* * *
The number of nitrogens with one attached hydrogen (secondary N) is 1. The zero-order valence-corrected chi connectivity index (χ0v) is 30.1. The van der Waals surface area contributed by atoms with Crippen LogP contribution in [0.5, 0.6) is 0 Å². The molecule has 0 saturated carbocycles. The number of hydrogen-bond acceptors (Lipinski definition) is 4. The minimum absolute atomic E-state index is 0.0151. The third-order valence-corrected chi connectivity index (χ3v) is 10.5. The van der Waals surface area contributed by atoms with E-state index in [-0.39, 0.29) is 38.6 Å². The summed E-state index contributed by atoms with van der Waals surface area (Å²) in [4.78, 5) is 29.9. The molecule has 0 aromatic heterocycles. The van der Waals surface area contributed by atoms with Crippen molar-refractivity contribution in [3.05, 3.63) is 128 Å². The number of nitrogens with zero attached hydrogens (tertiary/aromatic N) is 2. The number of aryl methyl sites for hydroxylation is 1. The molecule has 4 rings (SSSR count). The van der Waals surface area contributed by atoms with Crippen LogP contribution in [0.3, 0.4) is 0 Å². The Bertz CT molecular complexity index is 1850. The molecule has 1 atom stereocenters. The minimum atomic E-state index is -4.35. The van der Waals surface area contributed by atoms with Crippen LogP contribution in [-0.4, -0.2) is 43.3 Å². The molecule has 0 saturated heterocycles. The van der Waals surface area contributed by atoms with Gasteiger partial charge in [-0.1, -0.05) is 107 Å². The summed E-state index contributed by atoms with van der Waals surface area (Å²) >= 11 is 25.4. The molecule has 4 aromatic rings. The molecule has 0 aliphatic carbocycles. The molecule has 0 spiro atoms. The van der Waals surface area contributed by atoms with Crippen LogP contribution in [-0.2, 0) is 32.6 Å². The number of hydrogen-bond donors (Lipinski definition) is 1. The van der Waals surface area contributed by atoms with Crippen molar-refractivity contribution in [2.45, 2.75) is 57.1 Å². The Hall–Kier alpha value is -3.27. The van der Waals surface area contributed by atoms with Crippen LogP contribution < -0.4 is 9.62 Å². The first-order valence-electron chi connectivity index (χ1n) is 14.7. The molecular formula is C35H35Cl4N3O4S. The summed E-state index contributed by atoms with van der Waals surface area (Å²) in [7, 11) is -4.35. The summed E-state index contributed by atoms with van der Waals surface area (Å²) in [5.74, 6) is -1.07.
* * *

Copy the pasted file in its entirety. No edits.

The number of nitrogens with one attached hydrogen (secondary N) is 1. The zero-order valence-corrected chi connectivity index (χ0v) is 30.1. The van der Waals surface area contributed by atoms with Crippen LogP contribution in [0.5, 0.6) is 0 Å². The molecule has 0 saturated carbocycles. The number of hydrogen-bond acceptors (Lipinski definition) is 4. The minimum absolute atomic E-state index is 0.0151. The third-order valence-corrected chi connectivity index (χ3v) is 10.5. The van der Waals surface area contributed by atoms with E-state index in [-0.39, 0.29) is 38.6 Å². The summed E-state index contributed by atoms with van der Waals surface area (Å²) in [4.78, 5) is 29.9. The molecule has 0 aromatic heterocycles. The van der Waals surface area contributed by atoms with Crippen molar-refractivity contribution in [3.05, 3.63) is 128 Å². The number of nitrogens with zero attached hydrogens (tertiary/aromatic N) is 2. The number of aryl methyl sites for hydroxylation is 1. The molecule has 4 rings (SSSR count). The van der Waals surface area contributed by atoms with Crippen LogP contribution in [0.3, 0.4) is 0 Å². The Bertz CT molecular complexity index is 1850. The molecule has 1 atom stereocenters. The minimum atomic E-state index is -4.35. The van der Waals surface area contributed by atoms with Crippen LogP contribution in [-0.4, -0.2) is 43.3 Å². The molecule has 0 saturated heterocycles. The van der Waals surface area contributed by atoms with Gasteiger partial charge in [-0.1, -0.05) is 107 Å². The summed E-state index contributed by atoms with van der Waals surface area (Å²) >= 11 is 25.4. The molecule has 4 aromatic rings. The molecule has 0 aliphatic carbocycles. The molecule has 0 spiro atoms. The van der Waals surface area contributed by atoms with Crippen LogP contribution in [-0.2, 0) is 32.6 Å². The number of hydrogen-bond donors (Lipinski definition) is 1. The van der Waals surface area contributed by atoms with Crippen molar-refractivity contribution in [2.45, 2.75) is 57.1 Å². The Hall–Kier alpha value is -3.27. The van der Waals surface area contributed by atoms with Crippen LogP contribution < -0.4 is 9.62 Å². The first-order valence-electron chi connectivity index (χ1n) is 14.7. The molecular formula is C35H35Cl4N3O4S. The summed E-state index contributed by atoms with van der Waals surface area (Å²) in [7, 11) is -4.35. The summed E-state index contributed by atoms with van der Waals surface area (Å²) in [5.74, 6) is -1.07.